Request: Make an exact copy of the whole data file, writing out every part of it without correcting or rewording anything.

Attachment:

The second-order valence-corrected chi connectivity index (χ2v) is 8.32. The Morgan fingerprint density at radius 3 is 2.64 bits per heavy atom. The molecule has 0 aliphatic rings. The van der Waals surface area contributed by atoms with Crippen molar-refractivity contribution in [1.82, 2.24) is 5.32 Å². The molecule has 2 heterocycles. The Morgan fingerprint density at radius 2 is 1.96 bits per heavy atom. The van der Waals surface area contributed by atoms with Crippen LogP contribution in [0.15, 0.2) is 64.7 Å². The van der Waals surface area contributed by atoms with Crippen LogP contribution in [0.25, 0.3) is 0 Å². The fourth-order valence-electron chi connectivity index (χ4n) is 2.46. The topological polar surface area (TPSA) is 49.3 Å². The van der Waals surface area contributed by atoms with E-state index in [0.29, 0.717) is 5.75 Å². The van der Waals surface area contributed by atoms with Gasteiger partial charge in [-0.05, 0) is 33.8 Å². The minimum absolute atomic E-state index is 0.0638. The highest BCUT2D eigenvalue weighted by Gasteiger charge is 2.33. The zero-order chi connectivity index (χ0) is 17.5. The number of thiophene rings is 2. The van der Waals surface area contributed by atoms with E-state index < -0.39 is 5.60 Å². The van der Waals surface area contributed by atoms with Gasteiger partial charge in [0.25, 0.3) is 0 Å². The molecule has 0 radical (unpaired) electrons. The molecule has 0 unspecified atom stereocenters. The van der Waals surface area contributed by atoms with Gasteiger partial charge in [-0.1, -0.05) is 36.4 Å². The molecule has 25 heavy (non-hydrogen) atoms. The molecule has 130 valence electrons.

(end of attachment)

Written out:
The second-order valence-corrected chi connectivity index (χ2v) is 8.32. The Morgan fingerprint density at radius 3 is 2.64 bits per heavy atom. The molecule has 0 aliphatic rings. The van der Waals surface area contributed by atoms with Crippen molar-refractivity contribution in [1.82, 2.24) is 5.32 Å². The molecule has 2 heterocycles. The Morgan fingerprint density at radius 2 is 1.96 bits per heavy atom. The van der Waals surface area contributed by atoms with Crippen LogP contribution in [0.15, 0.2) is 64.7 Å². The van der Waals surface area contributed by atoms with Crippen LogP contribution in [0.25, 0.3) is 0 Å². The fourth-order valence-electron chi connectivity index (χ4n) is 2.46. The topological polar surface area (TPSA) is 49.3 Å². The van der Waals surface area contributed by atoms with E-state index in [0.29, 0.717) is 5.75 Å². The van der Waals surface area contributed by atoms with Gasteiger partial charge in [-0.05, 0) is 33.8 Å². The minimum absolute atomic E-state index is 0.0638. The highest BCUT2D eigenvalue weighted by Gasteiger charge is 2.33. The zero-order chi connectivity index (χ0) is 17.5. The number of thiophene rings is 2. The van der Waals surface area contributed by atoms with E-state index < -0.39 is 5.60 Å². The van der Waals surface area contributed by atoms with Gasteiger partial charge in [0.25, 0.3) is 0 Å². The molecule has 0 radical (unpaired) electrons. The molecule has 0 unspecified atom stereocenters. The van der Waals surface area contributed by atoms with Gasteiger partial charge in [-0.1, -0.05) is 36.4 Å². The molecule has 25 heavy (non-hydrogen) atoms. The molecule has 130 valence electrons.